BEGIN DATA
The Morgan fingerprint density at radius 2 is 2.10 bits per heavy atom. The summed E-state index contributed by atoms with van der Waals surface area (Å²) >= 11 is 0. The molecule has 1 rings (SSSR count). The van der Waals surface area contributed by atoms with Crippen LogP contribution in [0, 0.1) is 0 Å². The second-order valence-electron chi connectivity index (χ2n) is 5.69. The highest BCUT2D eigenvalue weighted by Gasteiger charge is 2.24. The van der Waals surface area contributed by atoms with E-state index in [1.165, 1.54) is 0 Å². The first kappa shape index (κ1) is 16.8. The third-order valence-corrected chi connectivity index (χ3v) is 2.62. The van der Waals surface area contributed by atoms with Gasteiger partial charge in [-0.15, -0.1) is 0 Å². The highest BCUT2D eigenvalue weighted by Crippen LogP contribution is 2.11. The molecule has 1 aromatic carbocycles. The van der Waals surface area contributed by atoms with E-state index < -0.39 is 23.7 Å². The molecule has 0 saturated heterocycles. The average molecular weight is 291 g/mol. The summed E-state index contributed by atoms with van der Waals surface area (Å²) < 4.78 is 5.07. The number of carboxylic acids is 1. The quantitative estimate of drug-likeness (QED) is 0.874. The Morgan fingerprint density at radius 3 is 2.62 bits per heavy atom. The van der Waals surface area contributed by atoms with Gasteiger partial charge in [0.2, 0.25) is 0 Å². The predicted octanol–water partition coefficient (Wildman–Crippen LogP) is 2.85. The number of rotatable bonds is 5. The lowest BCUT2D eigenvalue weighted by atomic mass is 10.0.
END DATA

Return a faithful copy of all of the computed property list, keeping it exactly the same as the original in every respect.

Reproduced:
The Morgan fingerprint density at radius 2 is 2.10 bits per heavy atom. The summed E-state index contributed by atoms with van der Waals surface area (Å²) >= 11 is 0. The molecule has 1 rings (SSSR count). The van der Waals surface area contributed by atoms with Crippen LogP contribution in [0, 0.1) is 0 Å². The second-order valence-electron chi connectivity index (χ2n) is 5.69. The highest BCUT2D eigenvalue weighted by Gasteiger charge is 2.24. The van der Waals surface area contributed by atoms with E-state index in [1.165, 1.54) is 0 Å². The first kappa shape index (κ1) is 16.8. The third-order valence-corrected chi connectivity index (χ3v) is 2.62. The van der Waals surface area contributed by atoms with Gasteiger partial charge in [-0.15, -0.1) is 0 Å². The highest BCUT2D eigenvalue weighted by Crippen LogP contribution is 2.11. The molecule has 1 aromatic carbocycles. The van der Waals surface area contributed by atoms with E-state index < -0.39 is 23.7 Å². The molecule has 0 saturated heterocycles. The average molecular weight is 291 g/mol. The summed E-state index contributed by atoms with van der Waals surface area (Å²) < 4.78 is 5.07. The number of carboxylic acids is 1. The quantitative estimate of drug-likeness (QED) is 0.874. The Morgan fingerprint density at radius 3 is 2.62 bits per heavy atom. The van der Waals surface area contributed by atoms with Gasteiger partial charge in [0.2, 0.25) is 0 Å². The predicted octanol–water partition coefficient (Wildman–Crippen LogP) is 2.85. The number of rotatable bonds is 5. The lowest BCUT2D eigenvalue weighted by atomic mass is 10.0.